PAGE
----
Related Posts Plugin for WordPress, Blogger...
Follow BestAmPo on Twitter

« Genesis 2:22 | Main | Emily starts, you finish -- cont'd (by Mitch Sisskind) »

April 25, 2008


TrackBack URL for this entry:

Listed below are links to weblogs that reference Emily Starts, You Finish:


For me, the line "who never die" has a note of horror to it. No exit. Not a good thing. So, I finish the poem thusly:

Fame's Boys and Girls, who never die
And are too seldom born –
Endure a lone Eternity
Of longing for the Tomb –

With all apologies to Saint Emily.

I like it! Thank you very much, Rachel's friend.

I'm no poet, but this looked like fun. I took a similar view to Rachel's Friend, but felt it more personally...

Fame's Boys and Girls, who never die
And are too seldom born,
Are rare creatures: gold nuggets panned
From a river of dirt.

But who wants immortality?
A gilded brooch to wear
On a preening cocktail dress breast
Twice, thrice a year at most,

A butterfly pinned for show? No,
I'll float in the water,
Swept downstream with everyone else
To a last resting place.

Why not?

Fame's Boys and Girls, who never die
And are too seldom born –
Better to go down - dignified -
where nobody can call you crone -

Verify your Comment

Previewing your Comment

This is only a preview. Your comment has not yet been posted.

Your comment could not be posted. Error type:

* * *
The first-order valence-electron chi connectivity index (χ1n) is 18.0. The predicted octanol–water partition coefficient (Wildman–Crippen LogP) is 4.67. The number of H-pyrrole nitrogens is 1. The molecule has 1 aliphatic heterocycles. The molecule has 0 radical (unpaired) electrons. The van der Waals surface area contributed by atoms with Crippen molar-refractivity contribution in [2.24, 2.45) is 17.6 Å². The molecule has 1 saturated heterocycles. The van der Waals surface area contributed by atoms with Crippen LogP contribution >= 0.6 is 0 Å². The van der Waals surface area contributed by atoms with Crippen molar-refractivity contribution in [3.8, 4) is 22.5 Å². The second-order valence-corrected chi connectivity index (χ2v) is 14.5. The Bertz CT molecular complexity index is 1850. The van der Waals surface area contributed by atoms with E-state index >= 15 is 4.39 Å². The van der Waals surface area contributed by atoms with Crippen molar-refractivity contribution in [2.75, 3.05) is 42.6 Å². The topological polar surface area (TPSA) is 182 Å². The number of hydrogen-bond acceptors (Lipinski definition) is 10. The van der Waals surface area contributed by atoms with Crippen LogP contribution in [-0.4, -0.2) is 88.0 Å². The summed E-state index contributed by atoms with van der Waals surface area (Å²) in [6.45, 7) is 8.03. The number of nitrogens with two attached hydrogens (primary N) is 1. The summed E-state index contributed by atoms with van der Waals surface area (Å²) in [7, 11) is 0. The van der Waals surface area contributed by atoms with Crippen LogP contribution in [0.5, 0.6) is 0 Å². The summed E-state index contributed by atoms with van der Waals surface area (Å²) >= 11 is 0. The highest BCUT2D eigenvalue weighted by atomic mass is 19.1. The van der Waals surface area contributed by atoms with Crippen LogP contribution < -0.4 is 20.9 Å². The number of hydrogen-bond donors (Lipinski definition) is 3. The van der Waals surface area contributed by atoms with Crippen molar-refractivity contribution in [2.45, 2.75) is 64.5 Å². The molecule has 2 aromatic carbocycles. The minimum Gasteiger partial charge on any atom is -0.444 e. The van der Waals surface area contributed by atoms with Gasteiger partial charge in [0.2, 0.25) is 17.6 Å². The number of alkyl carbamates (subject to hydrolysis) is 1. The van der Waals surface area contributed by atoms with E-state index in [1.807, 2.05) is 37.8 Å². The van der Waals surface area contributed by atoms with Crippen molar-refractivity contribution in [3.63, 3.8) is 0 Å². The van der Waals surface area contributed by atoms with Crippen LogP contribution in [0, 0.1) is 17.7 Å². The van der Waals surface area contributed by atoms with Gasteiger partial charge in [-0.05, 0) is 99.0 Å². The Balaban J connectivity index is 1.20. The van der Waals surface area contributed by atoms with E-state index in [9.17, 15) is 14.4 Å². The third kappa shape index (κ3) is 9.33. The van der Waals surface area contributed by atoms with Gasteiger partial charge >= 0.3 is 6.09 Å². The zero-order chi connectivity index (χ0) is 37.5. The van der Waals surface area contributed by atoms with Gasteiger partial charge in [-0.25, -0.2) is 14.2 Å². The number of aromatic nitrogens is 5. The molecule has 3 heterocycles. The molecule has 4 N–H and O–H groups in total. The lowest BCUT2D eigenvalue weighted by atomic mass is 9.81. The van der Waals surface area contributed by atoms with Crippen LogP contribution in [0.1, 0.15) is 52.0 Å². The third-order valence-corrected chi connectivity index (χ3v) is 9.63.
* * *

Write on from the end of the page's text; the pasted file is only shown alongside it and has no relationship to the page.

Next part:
Your comment has been posted. Post another comment

The letters and numbers you entered did not match the image. Please try again.

As a final step before posting your comment, enter the letters and numbers you see in the image below. This prevents automated programs from posting comments.

Having trouble reading this image? View an alternate.


Post a comment

Follow BestAmPo on Twitter


I left it
on when I
left the house
for the pleasure
of coming back
ten hours later
to the greatness
of Teddy Wilson
"After You've Gone"
on the piano
in the corner
of the bedroom
as I enter
in the dark

from New and Selected Poems by David Lehman

Shop Indie Bookstores

This Way Out

by T.P.Winch

Ringfinger was nervous
Pinky terrified
when they learned
that Hand might succumb
to the rule of Thumb.



A creative communications, branding, and resources consultancy founded by Victoria C. Rowan


Reach a Wide International Audience

Advertise on the Best American Poetry Blog